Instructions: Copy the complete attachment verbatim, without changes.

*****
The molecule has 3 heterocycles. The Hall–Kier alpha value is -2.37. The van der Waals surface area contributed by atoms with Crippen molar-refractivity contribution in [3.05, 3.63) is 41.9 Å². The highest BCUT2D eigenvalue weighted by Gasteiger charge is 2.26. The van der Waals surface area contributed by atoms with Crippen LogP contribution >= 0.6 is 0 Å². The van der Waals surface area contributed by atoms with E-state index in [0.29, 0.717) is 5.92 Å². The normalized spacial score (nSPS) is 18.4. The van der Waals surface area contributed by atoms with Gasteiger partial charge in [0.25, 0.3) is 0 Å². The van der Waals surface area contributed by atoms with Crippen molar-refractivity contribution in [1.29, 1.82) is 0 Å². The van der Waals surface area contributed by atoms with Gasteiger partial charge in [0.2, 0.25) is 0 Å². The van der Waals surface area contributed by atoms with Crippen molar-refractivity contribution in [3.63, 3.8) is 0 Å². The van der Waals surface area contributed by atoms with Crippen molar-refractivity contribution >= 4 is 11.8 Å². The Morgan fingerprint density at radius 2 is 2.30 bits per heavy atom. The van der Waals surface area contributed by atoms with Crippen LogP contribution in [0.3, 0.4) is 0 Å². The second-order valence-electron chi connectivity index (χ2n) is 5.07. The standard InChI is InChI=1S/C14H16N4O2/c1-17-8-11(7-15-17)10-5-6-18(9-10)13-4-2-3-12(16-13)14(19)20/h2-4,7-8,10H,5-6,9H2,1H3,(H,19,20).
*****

The molecule has 3 heterocycles. The Hall–Kier alpha value is -2.37. The van der Waals surface area contributed by atoms with Crippen molar-refractivity contribution in [3.05, 3.63) is 41.9 Å². The highest BCUT2D eigenvalue weighted by Gasteiger charge is 2.26. The van der Waals surface area contributed by atoms with Crippen LogP contribution >= 0.6 is 0 Å². The van der Waals surface area contributed by atoms with E-state index in [0.29, 0.717) is 5.92 Å². The normalized spacial score (nSPS) is 18.4. The van der Waals surface area contributed by atoms with Gasteiger partial charge in [0.25, 0.3) is 0 Å². The van der Waals surface area contributed by atoms with Crippen molar-refractivity contribution in [1.29, 1.82) is 0 Å². The van der Waals surface area contributed by atoms with Gasteiger partial charge in [0.2, 0.25) is 0 Å². The van der Waals surface area contributed by atoms with Crippen molar-refractivity contribution in [3.63, 3.8) is 0 Å². The van der Waals surface area contributed by atoms with Crippen molar-refractivity contribution >= 4 is 11.8 Å². The Morgan fingerprint density at radius 2 is 2.30 bits per heavy atom. The van der Waals surface area contributed by atoms with Crippen LogP contribution in [0.3, 0.4) is 0 Å². The second-order valence-electron chi connectivity index (χ2n) is 5.07. The standard InChI is InChI=1S/C14H16N4O2/c1-17-8-11(7-15-17)10-5-6-18(9-10)13-4-2-3-12(16-13)14(19)20/h2-4,7-8,10H,5-6,9H2,1H3,(H,19,20).